Limited lab experiments suggest that Indo-Pacific coral species may also be susceptible to this disease as many of them are of the same groups present in the Caribbean, which could have severe consequences if the disease happened to reach the Indo-Pacific via the Panama Canal.[15][16] In contrast, other studies suggest that if SCTLD is of viral origins, the zooxanthellae clades inhabiting the Caribbean may be uniquely susceptible to it, in contrast to the Indo-Pacific, which is dominated by a different clade of zooxanthellae and has not seen major coral diseases.[10]


Due to the wide-ranging effects of the disease, many of the susceptible coral species have had fragments harvested from the wild, which have then been taken into captivity across the United States for the purpose of conservation, captive breeding and selective breeding, until either conditions improve or the captive corals develop resilience to the disease.[17]


  1. ^ Precht, William F.; Gintert, Brooke E.; Robbart, Martha L.; Fura, Ryan; van Woesik, Robert (2016-08-10). "Unprecedented Disease-Related Coral Mortality in Southeastern Florida". Scientific Reports. 6 (1): 31374. Bibcode:2016NatSR...631374P. doi:10.1038/srep31374. ISSN 2045-2322. PMC 4979204. PMID 27506875.
  2. ^ Meiling, Sonora S.; Muller, Erinn M.; Lasseigne, Danielle; Rossin, Ashley; Veglia, Alex J.; MacKnight, Nicholas; Dimos, Bradford; Huntley, Naomi; Correa, Adrienne M. S.; Smith, Tyler Burton; Holstein, Daniel M. (2021). "Variable Species Responses to Experimental Stony Coral Tissue Loss Disease (SCTLD) Exposure". Frontiers in Marine Science. 8. doi:10.3389/fmars.2021.670829. hdl:1912/27453. ISSN 2296-7745.
  3. ^ a b c "Florida Reef Tract Coral Disease Outbreak: Disease". Florida Keys National Marine Sanctuary. NOAA. Retrieved 15 May 2019.
  4. ^ Trinidad, Jewel Fraser in Port-of-Spain (2021-07-22). "Deadly coral disease sweeping Caribbean linked to water from ships". the Guardian. Retrieved 2021-09-07.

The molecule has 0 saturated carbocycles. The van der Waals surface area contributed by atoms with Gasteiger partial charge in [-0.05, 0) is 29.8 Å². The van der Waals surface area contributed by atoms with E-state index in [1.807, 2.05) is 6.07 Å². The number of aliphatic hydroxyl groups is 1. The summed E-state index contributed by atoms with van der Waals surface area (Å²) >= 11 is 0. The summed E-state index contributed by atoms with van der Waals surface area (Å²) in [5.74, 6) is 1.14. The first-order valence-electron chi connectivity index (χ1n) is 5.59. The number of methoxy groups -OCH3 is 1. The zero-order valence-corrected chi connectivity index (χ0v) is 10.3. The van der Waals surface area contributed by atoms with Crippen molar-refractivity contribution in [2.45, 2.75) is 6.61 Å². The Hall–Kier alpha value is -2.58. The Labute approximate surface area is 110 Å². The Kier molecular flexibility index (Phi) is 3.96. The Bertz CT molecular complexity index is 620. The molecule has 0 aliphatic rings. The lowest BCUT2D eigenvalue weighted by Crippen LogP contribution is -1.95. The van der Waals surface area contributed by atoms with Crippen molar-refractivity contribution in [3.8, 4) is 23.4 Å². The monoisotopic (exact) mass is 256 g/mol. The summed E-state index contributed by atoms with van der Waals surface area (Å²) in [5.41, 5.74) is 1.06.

5. ^ a b Weinberg, Elizabeth (1 August 2018). "Scientists work together to solve a coral disease mystery in Florida Keys National Marine Sanctuary". National Marine Sanctuaries. Retrieved 15 May 2019.
  6. ^ Herald, Alex Harris, Miami. "Can probiotics cure Florida's ailing coral reefs? Tests show it works on devastating disease". The Brunswick News. Retrieved 2023-04-25.{{cite web}}: CS1 maint: multiple names: authors list (link)
  7. ^ Dahlgren, Craig; Pizarro, Valeria; Sherman, Krista; Greene, William; Oliver, Joseph (2021). "Spatial and Temporal Patterns of Stony Coral Tissue Loss Disease Outbreaks in The Bahamas". Frontiers in Marine Science. 8. doi:10.3389/fmars.2021.682114. ISSN 2296-7745.
  8. ^ SCTLD Case Definition (2018). Florida Coral Disease Response Research & Epidemiology Team. Available online at: files/Copy%20of%20StonyCoralTissueLossDisease_CaseDefinition%20final% 2010022018.pdf (accessed October 6, 2020).
  9. ^ Connolly, Norma (2021-08-13). "Research sheds new light on stony coral disease". Cayman Compass. Retrieved 2021-09-07.
  10. ^ a b Work, Thierry M. (June 15, 2021). "Final report on electron microscopy of Florida corals affected with stony coral tissue loss disease (SCTLD)" (PDF).
  11. ^ a b Magazine, Smithsonian; Handwerk, Brian. "Probiotics May Help Corals Fight a Dangerous Disease Off Florida's Coast". Smithsonian Magazine. Retrieved 2023-04-25.
  12. ^ Ushijima, Blake; Gunasekera, Sarath P.; Meyer, Julie L.; Tittl, Jessica; Pitts, Kelly A.; Thompson, Sharon; Sneed, Jennifer M.; Ding, Yousong; Chen, Manyun; Jay Houk, L.; Aeby, Greta S.; Häse, Claudia C.; Paul, Valerie J. (2023-04-06). "Chemical and genomic characterization of a potential probiotic treatment for stony coral tissue loss disease". Communications Biology. 6 (1): 248. doi:10.1038/s42003-023-04590-y. ISSN 2399-3642. PMC 10079959. PMID 37024599.
  13. ^ "Stony coral tissue loss disease". International Coral Reef Initiative. Retrieved 15 May 2019.
  14. ^ Jones, Nicholas P.; Kabay, Lystina; Semon Lunz, Kathleen; Gilliam, David S. (2021-07-08). "Temperature stress and disease drives the extirpation of the threatened pillar coral, Dendrogyra cylindrus, in southeast Florida". Scientific Reports. 11 (1): 14113. Bibcode:2021NatSR..1114113J. doi:10.1038/s41598-021-93111-0. ISSN 2045-2322. PMC 8266880. PMID 34238939.
  15. ^ "This Deadly Coral Disease Is Threatening More Than Just Reefs". 2021-06-03. Retrieved 2021-09-07.
  16. ^ US Department of Commerce, National Oceanic and Atmospheric Administration. "NOAA Coral Reef Conservation Program - Guam Green Growth Initiative (G3)". Retrieved 2021-09-07.
  17. ^ Tomassoni, Teresa. "The race to rescue Florida's diseased corals". Washington Post. Retrieved 2021-09-07.